When breastfeeding doesn't work out
It's important to know your options when stopping breastfeeding
By Ashlee Stirling
May 14 2019
Most mums in Australia start out breastfeeding. In fact, 96 per cent of them, according to statistics. But those same surveys also show a rapid decline in the number of women still exclusively offering their bubs the breast: less than half (39 per cent) of babies at three months, and less than a quarter (15 per cent) to five months.
Why are mums stopping? The biggest reasons for giving bub bottle feeds were: not enough milk (30 per cent), it was just time to stop (23 per cent), problems including cracked nipples (10 per cent) and going back to work (eight per cent).
Mums who find themselves weaning their babies from the breast often feel a deep sense of loss and failure.
“While this is a completely natural reaction, it is important to remember that you certainly have not failed and even if your baby received one drop of colostrum, you have provided your baby with a great start to life,” says Ashlee Stirling, a lactation consultant working in the babies’ ward at the Lady Cilento Children’s Hospital in Brisbane.
“Don’t feel concerned that because you aren’t breastfeeding, you have lost your opportunity to bond with your baby. You are still her main carer and your connection will be strengthened every time you respond to her needs.”
In her job, Ashlee talks to many mums about their options when finishing up with breastfeeding. Here are some choices to consider.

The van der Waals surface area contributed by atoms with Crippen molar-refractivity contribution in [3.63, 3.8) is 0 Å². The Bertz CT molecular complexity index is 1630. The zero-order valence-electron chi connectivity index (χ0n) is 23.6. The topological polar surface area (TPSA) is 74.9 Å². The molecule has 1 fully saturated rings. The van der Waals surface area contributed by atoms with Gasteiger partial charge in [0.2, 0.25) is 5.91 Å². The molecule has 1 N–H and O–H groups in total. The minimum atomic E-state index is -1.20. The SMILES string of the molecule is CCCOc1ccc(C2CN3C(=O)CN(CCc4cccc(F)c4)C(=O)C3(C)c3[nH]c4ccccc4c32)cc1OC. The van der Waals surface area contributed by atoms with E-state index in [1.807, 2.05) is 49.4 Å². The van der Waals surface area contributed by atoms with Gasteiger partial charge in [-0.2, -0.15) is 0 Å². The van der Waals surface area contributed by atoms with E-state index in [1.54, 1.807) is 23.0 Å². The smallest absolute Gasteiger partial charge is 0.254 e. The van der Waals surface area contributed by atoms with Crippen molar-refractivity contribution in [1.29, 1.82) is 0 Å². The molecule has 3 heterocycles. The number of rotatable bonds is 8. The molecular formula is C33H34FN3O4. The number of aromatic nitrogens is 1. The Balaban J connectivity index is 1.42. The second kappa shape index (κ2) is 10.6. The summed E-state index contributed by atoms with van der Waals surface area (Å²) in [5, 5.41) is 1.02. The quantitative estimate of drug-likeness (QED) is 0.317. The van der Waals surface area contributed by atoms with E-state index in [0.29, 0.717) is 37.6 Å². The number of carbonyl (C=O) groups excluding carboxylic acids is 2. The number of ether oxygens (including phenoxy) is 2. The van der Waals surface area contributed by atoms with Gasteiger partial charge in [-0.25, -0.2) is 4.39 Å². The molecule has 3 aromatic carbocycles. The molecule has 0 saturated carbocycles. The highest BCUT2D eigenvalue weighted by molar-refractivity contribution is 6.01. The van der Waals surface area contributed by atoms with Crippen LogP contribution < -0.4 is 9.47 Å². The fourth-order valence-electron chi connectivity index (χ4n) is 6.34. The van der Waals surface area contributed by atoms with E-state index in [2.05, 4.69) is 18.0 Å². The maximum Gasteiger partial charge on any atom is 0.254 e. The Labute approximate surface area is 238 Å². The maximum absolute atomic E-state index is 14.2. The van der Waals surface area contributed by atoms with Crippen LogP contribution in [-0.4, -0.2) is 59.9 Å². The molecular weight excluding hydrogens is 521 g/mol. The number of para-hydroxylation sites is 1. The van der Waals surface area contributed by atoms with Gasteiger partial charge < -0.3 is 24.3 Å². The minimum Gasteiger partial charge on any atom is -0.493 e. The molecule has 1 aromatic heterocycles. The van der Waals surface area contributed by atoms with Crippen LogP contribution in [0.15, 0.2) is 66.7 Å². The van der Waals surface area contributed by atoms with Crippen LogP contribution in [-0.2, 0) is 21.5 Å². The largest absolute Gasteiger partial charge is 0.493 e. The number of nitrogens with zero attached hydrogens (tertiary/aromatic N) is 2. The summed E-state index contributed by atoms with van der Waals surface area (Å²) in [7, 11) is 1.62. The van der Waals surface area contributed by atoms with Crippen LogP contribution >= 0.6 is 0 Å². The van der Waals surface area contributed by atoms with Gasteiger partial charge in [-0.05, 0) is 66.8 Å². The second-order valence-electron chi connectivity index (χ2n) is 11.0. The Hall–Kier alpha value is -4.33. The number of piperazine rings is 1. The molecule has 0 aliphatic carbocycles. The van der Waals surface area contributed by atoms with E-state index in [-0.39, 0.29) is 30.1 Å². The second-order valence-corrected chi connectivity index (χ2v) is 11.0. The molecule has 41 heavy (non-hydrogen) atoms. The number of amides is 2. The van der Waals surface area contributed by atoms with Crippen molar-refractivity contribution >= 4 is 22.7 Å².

Growing a baby from your own milk is an incredible feeling, but when your baby isn’t able to be fed directly from the source, there is an option to provide your breastmilk.
“If you are unable to breastfeed, exclusively expressing and feeding your baby your breastmilk is far superior than any other breastmilk alternative,” says Ashlee. The World Health Organization and UNICEF Global Strategy for Infant and Young Child Feeding states “the choice of the best alternative depends on individual circumstances”, but lists “expressed breast milk from an infant’s own mother” as number one.
Many mums are concerned they may find it harder to bond with their baby because they aren’t physically holding her to the breast, but there are ways around this. “By incorporating lots of skin-to-skin into your day and cuddles and interaction into feeding times, you can still retain the closeness felt when feeding your baby,”